World Without End - DVD Review

A return to Kingsbridge, 200 years after it was featured in Follett’s previous TV epic The Pillars of the Earth, World Without End remains true to standard, delivering a violently gripping dramatic representation of the Dark Ages in England.

We follow the life of young visionary Caris (Charlotte Riley) and her difficult romance with builder Merthin (Tom Waston-Jones), constrained by her forced marriage to his boss and later to her involuntary position as a nun. Perhaps more interesting though is Caris’ aunt (Cynthia Nixon of Sex and the City) who goes to extraordinary lengths to ensure her disturbed son Godwyn (Rupert Evans) gains a position of power in the town. Once this has been achieved, of course, all hell breaks loose and tragedy ensues.

Alongside Kingsbridge’s political issues lie difficulties in the royal household, as we gradually discover more about a suspicious death of the late King Edward II and the subsequent turbulent relationship with the Queen and her son, the recently crowned King Edward III.

Add a feminist peasant, a secret gay monk relationship, some shocking violence and The Bubonic Plague (or “The Great Mortality”, as our characters like to call it) into the mix and from the first episode the show is set for a variety of turbulent storylines – which the series wholeheartedly lives up to.

World Without End maintains a “real” tone throughout as we’re shown raw emotional and physical scenes including an array of rapes and bloody fights. The most notable character though is troubled Priar Godwyn, who is obsessed with his cousin Caris and goes insane with his extreme sexual frustration, manifesting in him excessively exploiting his power. His scenes with his mother (Nixon) are the best in the series, oozing with a calculated lunacy which keeps us rapt to discover how their plans will unravel.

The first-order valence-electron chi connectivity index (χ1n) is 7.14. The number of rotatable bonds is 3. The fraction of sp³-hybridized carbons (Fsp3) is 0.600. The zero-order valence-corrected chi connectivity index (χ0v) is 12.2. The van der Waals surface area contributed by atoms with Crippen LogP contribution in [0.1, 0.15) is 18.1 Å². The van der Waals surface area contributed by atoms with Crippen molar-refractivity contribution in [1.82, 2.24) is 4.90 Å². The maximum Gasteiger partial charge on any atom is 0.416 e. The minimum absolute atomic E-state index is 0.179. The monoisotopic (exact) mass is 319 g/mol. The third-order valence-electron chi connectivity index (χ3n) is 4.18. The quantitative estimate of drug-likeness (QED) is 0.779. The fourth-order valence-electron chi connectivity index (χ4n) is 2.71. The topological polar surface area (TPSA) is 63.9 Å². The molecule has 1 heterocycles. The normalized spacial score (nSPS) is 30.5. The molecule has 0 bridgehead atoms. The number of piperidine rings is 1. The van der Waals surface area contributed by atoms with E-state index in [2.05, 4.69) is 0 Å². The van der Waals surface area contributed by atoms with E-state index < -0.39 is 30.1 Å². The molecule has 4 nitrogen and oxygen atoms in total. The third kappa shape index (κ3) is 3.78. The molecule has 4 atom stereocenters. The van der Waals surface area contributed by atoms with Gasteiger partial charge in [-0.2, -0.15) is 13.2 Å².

For those unfamiliar with Follett’s creations, World Without End is an epic medieval drama, presenting us with real, believably textured issues which people may well have faced at the time. Just as dramatic but only slightly less visually shocking, it’s Game of Thrones without the fantasy.

Extras: A behind-the-scenes featurette, ‘The Making of Ken Follett’s World Without End’, which provides an interesting insight into the making of the series.



out of 10

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